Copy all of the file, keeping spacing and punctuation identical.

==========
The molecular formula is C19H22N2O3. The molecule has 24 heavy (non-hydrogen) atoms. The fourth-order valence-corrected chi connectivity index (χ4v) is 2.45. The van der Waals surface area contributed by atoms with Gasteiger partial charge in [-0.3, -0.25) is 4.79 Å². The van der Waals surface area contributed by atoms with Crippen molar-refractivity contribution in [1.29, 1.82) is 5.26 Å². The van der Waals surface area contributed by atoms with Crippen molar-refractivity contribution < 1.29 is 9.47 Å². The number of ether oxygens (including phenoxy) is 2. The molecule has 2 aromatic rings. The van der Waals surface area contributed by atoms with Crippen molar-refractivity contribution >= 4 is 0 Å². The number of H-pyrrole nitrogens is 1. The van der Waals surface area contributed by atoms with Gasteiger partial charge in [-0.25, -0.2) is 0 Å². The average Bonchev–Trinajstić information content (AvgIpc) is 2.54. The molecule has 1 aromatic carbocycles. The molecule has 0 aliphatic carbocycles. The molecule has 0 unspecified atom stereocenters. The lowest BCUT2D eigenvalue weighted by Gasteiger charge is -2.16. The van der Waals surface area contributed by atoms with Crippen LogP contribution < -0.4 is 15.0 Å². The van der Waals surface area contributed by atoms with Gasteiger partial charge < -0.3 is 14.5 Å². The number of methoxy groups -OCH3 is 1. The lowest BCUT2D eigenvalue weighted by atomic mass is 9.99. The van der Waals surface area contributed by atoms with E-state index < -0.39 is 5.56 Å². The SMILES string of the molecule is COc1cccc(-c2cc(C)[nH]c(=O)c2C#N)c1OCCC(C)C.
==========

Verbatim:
The molecular formula is C19H22N2O3. The molecule has 24 heavy (non-hydrogen) atoms. The fourth-order valence-corrected chi connectivity index (χ4v) is 2.45. The van der Waals surface area contributed by atoms with Gasteiger partial charge in [-0.3, -0.25) is 4.79 Å². The van der Waals surface area contributed by atoms with Crippen molar-refractivity contribution in [1.29, 1.82) is 5.26 Å². The van der Waals surface area contributed by atoms with Crippen molar-refractivity contribution < 1.29 is 9.47 Å². The number of ether oxygens (including phenoxy) is 2. The molecule has 2 aromatic rings. The van der Waals surface area contributed by atoms with Crippen molar-refractivity contribution >= 4 is 0 Å². The number of H-pyrrole nitrogens is 1. The van der Waals surface area contributed by atoms with Gasteiger partial charge in [-0.25, -0.2) is 0 Å². The average Bonchev–Trinajstić information content (AvgIpc) is 2.54. The molecule has 1 aromatic carbocycles. The molecule has 0 aliphatic carbocycles. The molecule has 0 unspecified atom stereocenters. The lowest BCUT2D eigenvalue weighted by Gasteiger charge is -2.16. The van der Waals surface area contributed by atoms with Crippen LogP contribution < -0.4 is 15.0 Å². The van der Waals surface area contributed by atoms with Gasteiger partial charge < -0.3 is 14.5 Å². The number of methoxy groups -OCH3 is 1. The lowest BCUT2D eigenvalue weighted by atomic mass is 9.99. The van der Waals surface area contributed by atoms with E-state index < -0.39 is 5.56 Å². The SMILES string of the molecule is COc1cccc(-c2cc(C)[nH]c(=O)c2C#N)c1OCCC(C)C.